Life on Mars is a TV show that takes a police detective back from 2006 to 1973 and things were not quite the same. We are doing this in reverse. As Apple reopens another 25 stores across America (that’s 100 globally out of 510) they will look the same, but everyone wears a mask, your temperature is checked at the door, its limited access and cleaners are front and centre. This is the new gold standard for all businesses.
Two key components will drive our ability to leave lockdown. Data and technology. Global law practice Eversheds Sutherland has said it plans on spending more money on technology and less on office space in the future. Our industry needs to vastly improve its collection and use of data sets with a focus on understanding what makes employees productive - not just now (in the middle of a crisis) but also in the future.
Building choice will now have smart systems at the top of the check list. Thermal scanners and thermometer ‘guns’ will check your temperature in the building lobby. Your smart phone will book a desk for you, then plan your commute. It will allow you through security and into the lift, guide you to your desk, whilst making you a coffee.
This is ‘no touch business’.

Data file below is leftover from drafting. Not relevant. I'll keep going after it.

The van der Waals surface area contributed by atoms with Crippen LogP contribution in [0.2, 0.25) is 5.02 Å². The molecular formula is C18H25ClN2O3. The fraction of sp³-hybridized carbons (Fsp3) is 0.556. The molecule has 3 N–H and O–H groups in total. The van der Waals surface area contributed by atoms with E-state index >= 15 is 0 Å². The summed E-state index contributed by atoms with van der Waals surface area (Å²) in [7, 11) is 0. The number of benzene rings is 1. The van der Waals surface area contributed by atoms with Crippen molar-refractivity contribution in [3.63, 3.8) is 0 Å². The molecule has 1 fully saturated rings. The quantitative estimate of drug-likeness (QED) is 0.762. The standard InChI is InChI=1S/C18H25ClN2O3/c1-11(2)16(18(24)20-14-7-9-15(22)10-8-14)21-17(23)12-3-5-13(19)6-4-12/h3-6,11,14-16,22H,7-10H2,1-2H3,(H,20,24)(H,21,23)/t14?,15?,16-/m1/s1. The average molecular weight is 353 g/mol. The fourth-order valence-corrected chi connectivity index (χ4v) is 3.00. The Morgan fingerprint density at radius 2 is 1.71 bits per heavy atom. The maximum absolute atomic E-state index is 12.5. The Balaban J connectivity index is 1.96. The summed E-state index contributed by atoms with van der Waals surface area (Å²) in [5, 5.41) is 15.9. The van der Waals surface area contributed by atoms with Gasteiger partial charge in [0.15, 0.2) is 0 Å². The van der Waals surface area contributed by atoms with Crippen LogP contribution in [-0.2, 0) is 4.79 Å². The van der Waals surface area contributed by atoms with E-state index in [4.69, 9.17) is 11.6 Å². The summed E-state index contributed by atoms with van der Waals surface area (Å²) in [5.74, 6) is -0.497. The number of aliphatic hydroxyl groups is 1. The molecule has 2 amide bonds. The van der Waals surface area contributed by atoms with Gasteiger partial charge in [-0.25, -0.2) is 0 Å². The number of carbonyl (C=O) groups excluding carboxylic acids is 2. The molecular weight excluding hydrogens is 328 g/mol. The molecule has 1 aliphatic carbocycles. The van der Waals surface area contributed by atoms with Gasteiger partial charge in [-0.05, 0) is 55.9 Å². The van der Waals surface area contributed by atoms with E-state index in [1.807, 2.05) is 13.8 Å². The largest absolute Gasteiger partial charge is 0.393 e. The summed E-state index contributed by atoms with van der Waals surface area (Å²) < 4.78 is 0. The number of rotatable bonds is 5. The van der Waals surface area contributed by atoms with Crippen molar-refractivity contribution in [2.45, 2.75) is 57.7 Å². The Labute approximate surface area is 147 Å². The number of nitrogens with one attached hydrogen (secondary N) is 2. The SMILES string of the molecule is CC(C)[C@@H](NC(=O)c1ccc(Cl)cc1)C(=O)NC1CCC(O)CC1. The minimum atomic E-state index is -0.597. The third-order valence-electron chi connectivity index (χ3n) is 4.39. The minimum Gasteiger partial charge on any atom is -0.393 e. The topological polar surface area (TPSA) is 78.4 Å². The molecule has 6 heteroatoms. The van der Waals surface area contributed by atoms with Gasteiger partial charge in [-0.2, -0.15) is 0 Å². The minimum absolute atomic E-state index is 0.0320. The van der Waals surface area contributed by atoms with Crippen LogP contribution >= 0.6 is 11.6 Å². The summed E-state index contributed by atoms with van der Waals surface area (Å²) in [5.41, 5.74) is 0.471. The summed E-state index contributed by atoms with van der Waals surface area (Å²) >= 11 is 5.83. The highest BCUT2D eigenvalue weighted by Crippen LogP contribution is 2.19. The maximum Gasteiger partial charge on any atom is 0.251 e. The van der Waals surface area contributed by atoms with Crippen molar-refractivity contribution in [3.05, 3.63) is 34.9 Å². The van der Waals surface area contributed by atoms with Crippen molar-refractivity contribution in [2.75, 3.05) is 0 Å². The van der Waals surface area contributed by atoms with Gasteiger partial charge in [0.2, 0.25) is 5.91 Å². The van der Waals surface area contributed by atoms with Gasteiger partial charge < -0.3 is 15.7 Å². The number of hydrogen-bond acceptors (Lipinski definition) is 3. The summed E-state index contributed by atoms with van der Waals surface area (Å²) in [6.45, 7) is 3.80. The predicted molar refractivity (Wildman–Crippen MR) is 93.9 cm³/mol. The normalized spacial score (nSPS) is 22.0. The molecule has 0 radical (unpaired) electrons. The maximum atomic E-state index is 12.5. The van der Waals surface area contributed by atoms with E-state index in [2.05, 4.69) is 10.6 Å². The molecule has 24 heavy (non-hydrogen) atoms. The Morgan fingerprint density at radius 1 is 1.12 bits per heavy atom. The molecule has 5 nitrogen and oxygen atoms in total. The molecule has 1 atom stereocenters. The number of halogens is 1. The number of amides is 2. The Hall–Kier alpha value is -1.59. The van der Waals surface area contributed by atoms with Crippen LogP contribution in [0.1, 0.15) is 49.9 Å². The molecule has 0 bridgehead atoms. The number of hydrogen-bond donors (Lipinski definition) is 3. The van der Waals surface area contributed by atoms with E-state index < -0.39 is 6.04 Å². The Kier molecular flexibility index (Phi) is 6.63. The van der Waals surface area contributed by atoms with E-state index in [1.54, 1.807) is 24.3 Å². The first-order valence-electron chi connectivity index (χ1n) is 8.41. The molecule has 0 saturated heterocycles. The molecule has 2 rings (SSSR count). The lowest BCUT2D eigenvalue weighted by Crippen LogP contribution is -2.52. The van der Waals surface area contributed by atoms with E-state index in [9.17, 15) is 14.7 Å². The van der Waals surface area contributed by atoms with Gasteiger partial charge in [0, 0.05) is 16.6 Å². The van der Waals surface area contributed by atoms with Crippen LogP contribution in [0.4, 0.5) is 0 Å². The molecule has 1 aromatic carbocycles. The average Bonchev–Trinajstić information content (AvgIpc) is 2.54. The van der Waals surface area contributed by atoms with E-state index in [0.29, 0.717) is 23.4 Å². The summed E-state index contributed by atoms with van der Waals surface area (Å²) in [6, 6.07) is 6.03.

Predicting the future is never a good thing but planning for a better one is in our grasp. We need a new vocabulary and to think differently about how we work. Remote working for example. Remote from what? Every survey says most office workers are as productive or more productive working from home. Technology helps but it is not the only important factor - it doesn’t ‘do’ emotional intelligence - yet.
Industry has a similar set of challenges - as always it will be those businesses that make improvements to drive better productivity, that will perform in the next few years. Those that want to return to how things were will be the losers in this new economic cycle. Just in case manufacturing will drive some different decisions.
We need to focus on how we redefine work processes and interactions to ensure a distributed workforce. Working from distributed workplaces can gel teams, enhance trust, build teamwork and improve productivity. This is in our gift as an industry to lead.
My biggest hope is that this new era of employee focused work settings will also drive greater focus on ESG and that the ‘Greta Moment’ is not confined to history, as companies focus on survival. Governments have a massive part to play in all of this.
As the term gap year takes on a new meaning for all, we can see an easing of restrictions approaching. Pret, for example, is open in London across a few key sites next to hospitals. Government guidance on businesses re-opening is the employer is responsible for taking all necessary precautions and this can vary between type of job setting, and it has identified seven. The Health & Safety Executive will be on hand to enforce the new rules.